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Effort and Result

February 20, 2011 Leave a comment Go to comments

Not long ago in Vienna, I watched an amazing chef make strudel in his shop near the former Imperial Palace. While wolfing down my third helping, I had slowed down enough to recall something I read as a teenager.

A strudel fit for the gods!

Does effort alone have value? If someone tries hard, is that enough? No. A person must use the right skills on the right task. Thanks to author Robert Heinlein for the simple proof below.

Consider apple strudel and mud pies. Then consider a great chef and me, a truly awful cook.

So, we begin. Both of us have wonderful, fresh ingredients in front of us. In just a few minutes, the chef has her strudle ready for the oven. Much later, I have mine ready. Then we wait for the oven. And out comes… what?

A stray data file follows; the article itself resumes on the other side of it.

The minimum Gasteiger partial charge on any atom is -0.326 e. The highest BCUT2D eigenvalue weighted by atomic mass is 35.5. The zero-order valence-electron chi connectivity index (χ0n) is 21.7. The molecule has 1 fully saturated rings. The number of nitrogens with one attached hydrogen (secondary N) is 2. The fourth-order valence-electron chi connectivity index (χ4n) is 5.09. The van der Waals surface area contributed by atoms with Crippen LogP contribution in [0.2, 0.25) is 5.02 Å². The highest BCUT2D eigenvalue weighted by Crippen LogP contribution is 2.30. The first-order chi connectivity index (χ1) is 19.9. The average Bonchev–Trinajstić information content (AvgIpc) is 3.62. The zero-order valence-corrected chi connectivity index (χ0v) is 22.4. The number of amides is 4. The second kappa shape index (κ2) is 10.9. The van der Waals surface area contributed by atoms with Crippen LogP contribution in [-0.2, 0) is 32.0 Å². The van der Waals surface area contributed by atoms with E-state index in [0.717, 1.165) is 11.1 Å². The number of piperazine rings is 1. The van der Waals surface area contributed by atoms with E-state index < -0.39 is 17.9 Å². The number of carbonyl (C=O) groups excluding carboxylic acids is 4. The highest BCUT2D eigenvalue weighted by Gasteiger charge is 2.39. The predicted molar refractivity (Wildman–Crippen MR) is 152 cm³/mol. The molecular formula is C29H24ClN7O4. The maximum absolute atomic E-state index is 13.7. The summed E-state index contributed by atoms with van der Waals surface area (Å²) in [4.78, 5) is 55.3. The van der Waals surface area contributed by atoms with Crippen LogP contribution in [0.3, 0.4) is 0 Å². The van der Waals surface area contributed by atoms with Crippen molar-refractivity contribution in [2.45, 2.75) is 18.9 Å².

My 3rd helping. Glad I walked 6 hours that day!

The chef has made a treat fit for the most avid mega-foodie, a thing far better than any of its ingredients, or even all of them taken together. I on the other hand have produced an almost inedible mess. Do these things have the same value? I put more honest effort into my strudle than the chef. Shouldn’t I get at least as much as the chef for my time? After all, I have the same needs as she does.

Now lets change to mud. The chef and I both have mud instead of flour with which to make our next batch of strudel. You already know the result: we both will have added in pure sugar and delicious apples plus other good things and produced garbage. And we did this with hard work, mine still being more than the chef’s.

So what’s the moral of the story?

Perhaps a great teacher will cause many more kids to learn what they should than a poor one. Perhaps no teacher could do that with the student equivalent of mud. Perhaps that student’s presence in the mix produces a class full of garbage. Or… well, you fill in the blank.

And this is about people who try hard. What of those who don’t try at all?

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